Page 18 - Jewish Book Annual Volume 46

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sense of self,’ a hungering for ‘Jewish contents.”’9 The publish­
ing house, which had been absorbed by the Zionist Organization
in 1907, was always a step-child of the Zionist leadership, which
was scarcely interested in cultural affairs and was financially
weak. This precarious situation did not change until Siegmund
Kaznelson took over the management in 1920. Under his lead­
ership the publishing house got its “ultimate direction that was
to define it for the last generation of German Jewry.”10 Aided
by the strengthening of the Zionist movement and a generally
growing interest in the “Jewish question,” the publishing house
became a flourishing literary and economic enterprise. Its pub­
lications found a market far beyond the Jewish circle. Kaznelson
specialized in ambitious subscription works, such as the five-
volume
Jiidisches Lexikon
(Jewish Lexicon), the ten-volume
Weltgeschichte des jiidischen Volkes
(World History of the Jewish
People) by Simon Dubnow, and the twelve-volume
Babylonischer
Talmud
(Babylonian Talmud), trans la ted by Lazarus
Goldschmidt. These great works, as well as many individual
publications, such as Joseph Klausner’s
Jesus von Nazareth
(Jesus
of Nazareth, 1930) and Arthur Ruppin’s
Soziologie derJuden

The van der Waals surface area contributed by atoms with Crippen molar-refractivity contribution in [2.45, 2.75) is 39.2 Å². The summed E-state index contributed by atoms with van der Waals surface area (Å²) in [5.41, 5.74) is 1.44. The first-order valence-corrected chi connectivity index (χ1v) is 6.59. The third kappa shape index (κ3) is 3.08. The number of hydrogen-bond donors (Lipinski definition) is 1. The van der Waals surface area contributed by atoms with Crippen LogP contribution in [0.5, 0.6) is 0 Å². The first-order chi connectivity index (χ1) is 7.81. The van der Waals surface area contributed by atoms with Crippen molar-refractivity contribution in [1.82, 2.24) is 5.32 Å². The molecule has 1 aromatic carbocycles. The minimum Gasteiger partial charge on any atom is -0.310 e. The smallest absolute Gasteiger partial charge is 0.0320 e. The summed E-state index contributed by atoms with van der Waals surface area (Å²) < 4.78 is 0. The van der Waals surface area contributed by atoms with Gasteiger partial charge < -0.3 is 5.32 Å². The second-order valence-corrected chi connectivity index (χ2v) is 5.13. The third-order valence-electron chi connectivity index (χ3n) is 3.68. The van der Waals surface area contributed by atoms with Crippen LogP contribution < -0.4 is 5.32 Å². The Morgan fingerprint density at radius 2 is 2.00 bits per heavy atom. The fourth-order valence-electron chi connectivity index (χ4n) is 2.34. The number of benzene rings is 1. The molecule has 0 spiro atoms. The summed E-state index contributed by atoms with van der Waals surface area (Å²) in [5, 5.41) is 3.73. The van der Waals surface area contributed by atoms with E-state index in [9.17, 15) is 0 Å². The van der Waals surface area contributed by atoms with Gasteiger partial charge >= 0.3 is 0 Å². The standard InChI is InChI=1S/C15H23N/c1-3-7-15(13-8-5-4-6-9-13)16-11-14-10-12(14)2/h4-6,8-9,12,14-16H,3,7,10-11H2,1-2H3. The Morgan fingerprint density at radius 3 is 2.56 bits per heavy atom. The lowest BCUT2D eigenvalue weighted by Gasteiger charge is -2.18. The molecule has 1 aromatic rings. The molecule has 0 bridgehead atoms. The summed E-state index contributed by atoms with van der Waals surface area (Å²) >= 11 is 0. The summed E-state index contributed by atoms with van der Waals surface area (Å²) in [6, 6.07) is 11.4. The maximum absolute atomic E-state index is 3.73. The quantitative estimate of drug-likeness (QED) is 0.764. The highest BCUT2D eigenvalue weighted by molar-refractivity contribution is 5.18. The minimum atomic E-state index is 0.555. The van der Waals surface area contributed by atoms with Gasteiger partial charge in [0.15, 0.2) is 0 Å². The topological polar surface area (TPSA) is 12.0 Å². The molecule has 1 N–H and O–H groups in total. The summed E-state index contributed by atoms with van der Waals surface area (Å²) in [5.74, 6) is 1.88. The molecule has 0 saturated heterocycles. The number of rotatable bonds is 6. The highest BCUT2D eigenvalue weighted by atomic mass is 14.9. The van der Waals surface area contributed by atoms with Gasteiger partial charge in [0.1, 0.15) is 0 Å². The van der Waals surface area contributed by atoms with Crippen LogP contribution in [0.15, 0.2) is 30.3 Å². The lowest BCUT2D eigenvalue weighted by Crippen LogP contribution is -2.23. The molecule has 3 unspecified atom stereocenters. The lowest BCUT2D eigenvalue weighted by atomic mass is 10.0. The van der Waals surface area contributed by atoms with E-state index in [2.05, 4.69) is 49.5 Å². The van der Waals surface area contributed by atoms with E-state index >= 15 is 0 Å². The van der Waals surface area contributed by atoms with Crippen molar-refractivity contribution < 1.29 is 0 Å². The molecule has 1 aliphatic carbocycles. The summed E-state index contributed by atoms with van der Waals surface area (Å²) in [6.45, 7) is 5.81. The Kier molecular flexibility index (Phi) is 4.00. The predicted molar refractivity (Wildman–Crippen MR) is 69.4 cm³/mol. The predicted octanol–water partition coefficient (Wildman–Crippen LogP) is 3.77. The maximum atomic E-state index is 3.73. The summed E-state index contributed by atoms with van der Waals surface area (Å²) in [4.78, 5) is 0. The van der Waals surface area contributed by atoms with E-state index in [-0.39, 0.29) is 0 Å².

(So­
ciology of the Jews, 1930-31), are among the classics of scholarly
Jewish literature. Some of these works sold over 100,000 copies.
By the fateful year 1933, Jiidischer Verlag was already in
decline. From 1933-1938, aside from the final volumes of the
Talmud, only 12 titles in 25 volumes were published, among
them the three-volume abridged Jewish
Weltgeschichte
(World
History) by Dubnow (1937-1938) and T h eodo r H erz l’s
Gesammelte Zionistische Werke
(Collected Zionist Works) in five
volumes (1934-1935). During this last period Jiidischer Verlag
had to restrict itself to overseeing some 300 publications from
an earlier period, especially from the twenties. This can be at­
tributed principally to financial difficulties that could have re­
sulted to a large extent from the dwindling of the non-Jewish
market.11
9 Cited in:
Almanack 1902-1964
(Berlin: Jiidischer Verlag Berlin, 1964), p.
10
.
10
Ibid.,
p. 17.
11 For details concerning the history and the publications o f Jiidischer Verlag
see
Ibid.,
pp. 7-29, 66/67 (supplement: “Verlagswerke 1902-1920”) and pp.
159-167 (catalogue 1920-1964). Cf. also
Jiidisches Lexikon,
vol. IV/2, article
on “Verlagswesen.”
10
JEWISH BOOK ANNUAL